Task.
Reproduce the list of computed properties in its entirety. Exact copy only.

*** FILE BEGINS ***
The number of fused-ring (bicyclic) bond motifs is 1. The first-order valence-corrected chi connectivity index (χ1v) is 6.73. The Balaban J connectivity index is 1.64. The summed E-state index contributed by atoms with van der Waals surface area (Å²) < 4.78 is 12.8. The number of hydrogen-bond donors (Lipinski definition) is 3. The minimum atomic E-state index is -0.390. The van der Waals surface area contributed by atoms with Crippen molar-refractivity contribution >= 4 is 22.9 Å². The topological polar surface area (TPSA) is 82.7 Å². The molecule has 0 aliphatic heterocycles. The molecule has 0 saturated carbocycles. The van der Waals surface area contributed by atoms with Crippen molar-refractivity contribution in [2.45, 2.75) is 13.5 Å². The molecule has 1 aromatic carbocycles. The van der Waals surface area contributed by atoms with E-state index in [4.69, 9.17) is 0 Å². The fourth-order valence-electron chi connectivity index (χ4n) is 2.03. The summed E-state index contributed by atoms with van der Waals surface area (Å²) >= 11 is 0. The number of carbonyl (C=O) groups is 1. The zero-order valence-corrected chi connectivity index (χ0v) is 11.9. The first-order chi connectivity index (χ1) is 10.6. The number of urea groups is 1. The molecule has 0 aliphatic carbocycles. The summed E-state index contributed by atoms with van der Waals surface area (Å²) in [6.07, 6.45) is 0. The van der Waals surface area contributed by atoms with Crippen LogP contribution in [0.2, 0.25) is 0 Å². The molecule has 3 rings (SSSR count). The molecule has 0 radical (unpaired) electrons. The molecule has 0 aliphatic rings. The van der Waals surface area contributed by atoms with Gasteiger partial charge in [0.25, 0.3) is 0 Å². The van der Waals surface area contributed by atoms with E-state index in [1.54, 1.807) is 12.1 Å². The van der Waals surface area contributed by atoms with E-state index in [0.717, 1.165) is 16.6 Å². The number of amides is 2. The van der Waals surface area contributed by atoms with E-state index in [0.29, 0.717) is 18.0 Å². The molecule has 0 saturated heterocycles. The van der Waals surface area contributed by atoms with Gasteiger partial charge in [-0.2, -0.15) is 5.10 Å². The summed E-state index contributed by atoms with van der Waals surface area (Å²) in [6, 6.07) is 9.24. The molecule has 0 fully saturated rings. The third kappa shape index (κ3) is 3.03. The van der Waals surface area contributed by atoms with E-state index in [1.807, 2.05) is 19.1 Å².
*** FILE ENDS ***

The number of fused-ring (bicyclic) bond motifs is 1. The first-order valence-corrected chi connectivity index (χ1v) is 6.73. The Balaban J connectivity index is 1.64. The summed E-state index contributed by atoms with van der Waals surface area (Å²) < 4.78 is 12.8. The number of hydrogen-bond donors (Lipinski definition) is 3. The minimum atomic E-state index is -0.390. The van der Waals surface area contributed by atoms with Crippen molar-refractivity contribution >= 4 is 22.9 Å². The topological polar surface area (TPSA) is 82.7 Å². The molecule has 0 aliphatic heterocycles. The molecule has 0 saturated carbocycles. The van der Waals surface area contributed by atoms with Crippen molar-refractivity contribution in [2.45, 2.75) is 13.5 Å². The molecule has 1 aromatic carbocycles. The van der Waals surface area contributed by atoms with E-state index in [4.69, 9.17) is 0 Å². The fourth-order valence-electron chi connectivity index (χ4n) is 2.03. The summed E-state index contributed by atoms with van der Waals surface area (Å²) >= 11 is 0. The number of carbonyl (C=O) groups is 1. The zero-order valence-corrected chi connectivity index (χ0v) is 11.9. The first-order chi connectivity index (χ1) is 10.6. The number of urea groups is 1. The molecule has 0 aliphatic carbocycles. The summed E-state index contributed by atoms with van der Waals surface area (Å²) in [6.07, 6.45) is 0. The van der Waals surface area contributed by atoms with Crippen LogP contribution in [0.2, 0.25) is 0 Å². The molecule has 3 rings (SSSR count). The molecule has 0 radical (unpaired) electrons. The molecule has 0 aliphatic rings. The van der Waals surface area contributed by atoms with Gasteiger partial charge in [0.25, 0.3) is 0 Å². The van der Waals surface area contributed by atoms with E-state index in [1.54, 1.807) is 12.1 Å². The van der Waals surface area contributed by atoms with E-state index in [0.717, 1.165) is 16.6 Å². The number of amides is 2. The van der Waals surface area contributed by atoms with E-state index in [0.29, 0.717) is 18.0 Å². The molecule has 0 saturated heterocycles. The van der Waals surface area contributed by atoms with Gasteiger partial charge in [-0.2, -0.15) is 5.10 Å². The summed E-state index contributed by atoms with van der Waals surface area (Å²) in [6, 6.07) is 9.24. The molecule has 0 fully saturated rings. The third kappa shape index (κ3) is 3.03. The van der Waals surface area contributed by atoms with E-state index in [1.807, 2.05) is 19.1 Å².